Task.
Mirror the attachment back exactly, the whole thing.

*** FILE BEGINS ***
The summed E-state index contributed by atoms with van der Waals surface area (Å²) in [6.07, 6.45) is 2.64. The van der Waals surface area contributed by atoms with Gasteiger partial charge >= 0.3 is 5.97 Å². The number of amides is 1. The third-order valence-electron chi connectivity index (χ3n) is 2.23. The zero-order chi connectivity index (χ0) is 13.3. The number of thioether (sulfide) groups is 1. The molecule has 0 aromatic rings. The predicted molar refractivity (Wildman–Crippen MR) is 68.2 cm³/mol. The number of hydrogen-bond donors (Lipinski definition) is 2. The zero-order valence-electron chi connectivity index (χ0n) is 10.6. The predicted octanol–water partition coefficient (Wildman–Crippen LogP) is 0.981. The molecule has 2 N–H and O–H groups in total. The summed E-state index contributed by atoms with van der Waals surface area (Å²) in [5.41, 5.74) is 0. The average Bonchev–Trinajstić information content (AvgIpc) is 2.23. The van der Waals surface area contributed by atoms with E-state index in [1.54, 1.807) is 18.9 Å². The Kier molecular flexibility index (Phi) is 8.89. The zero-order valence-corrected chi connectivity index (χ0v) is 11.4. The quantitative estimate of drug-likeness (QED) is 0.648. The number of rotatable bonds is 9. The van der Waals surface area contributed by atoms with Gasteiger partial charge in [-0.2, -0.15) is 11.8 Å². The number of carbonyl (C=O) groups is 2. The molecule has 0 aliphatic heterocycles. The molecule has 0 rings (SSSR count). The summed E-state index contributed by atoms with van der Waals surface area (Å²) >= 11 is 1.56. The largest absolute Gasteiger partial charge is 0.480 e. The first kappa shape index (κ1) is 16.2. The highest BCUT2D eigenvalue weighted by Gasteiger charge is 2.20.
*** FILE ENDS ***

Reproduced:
The summed E-state index contributed by atoms with van der Waals surface area (Å²) in [6.07, 6.45) is 2.64. The van der Waals surface area contributed by atoms with Gasteiger partial charge >= 0.3 is 5.97 Å². The number of amides is 1. The third-order valence-electron chi connectivity index (χ3n) is 2.23. The zero-order chi connectivity index (χ0) is 13.3. The number of thioether (sulfide) groups is 1. The molecule has 0 aromatic rings. The predicted molar refractivity (Wildman–Crippen MR) is 68.2 cm³/mol. The number of hydrogen-bond donors (Lipinski definition) is 2. The zero-order valence-electron chi connectivity index (χ0n) is 10.6. The predicted octanol–water partition coefficient (Wildman–Crippen LogP) is 0.981. The molecule has 2 N–H and O–H groups in total. The summed E-state index contributed by atoms with van der Waals surface area (Å²) in [5.41, 5.74) is 0. The average Bonchev–Trinajstić information content (AvgIpc) is 2.23. The van der Waals surface area contributed by atoms with E-state index in [1.54, 1.807) is 18.9 Å². The Kier molecular flexibility index (Phi) is 8.89. The zero-order valence-corrected chi connectivity index (χ0v) is 11.4. The quantitative estimate of drug-likeness (QED) is 0.648. The number of rotatable bonds is 9. The van der Waals surface area contributed by atoms with Gasteiger partial charge in [-0.2, -0.15) is 11.8 Å². The number of carbonyl (C=O) groups is 2. The molecule has 0 aliphatic heterocycles. The molecule has 0 rings (SSSR count). The summed E-state index contributed by atoms with van der Waals surface area (Å²) >= 11 is 1.56. The largest absolute Gasteiger partial charge is 0.480 e. The first kappa shape index (κ1) is 16.2. The highest BCUT2D eigenvalue weighted by Gasteiger charge is 2.20.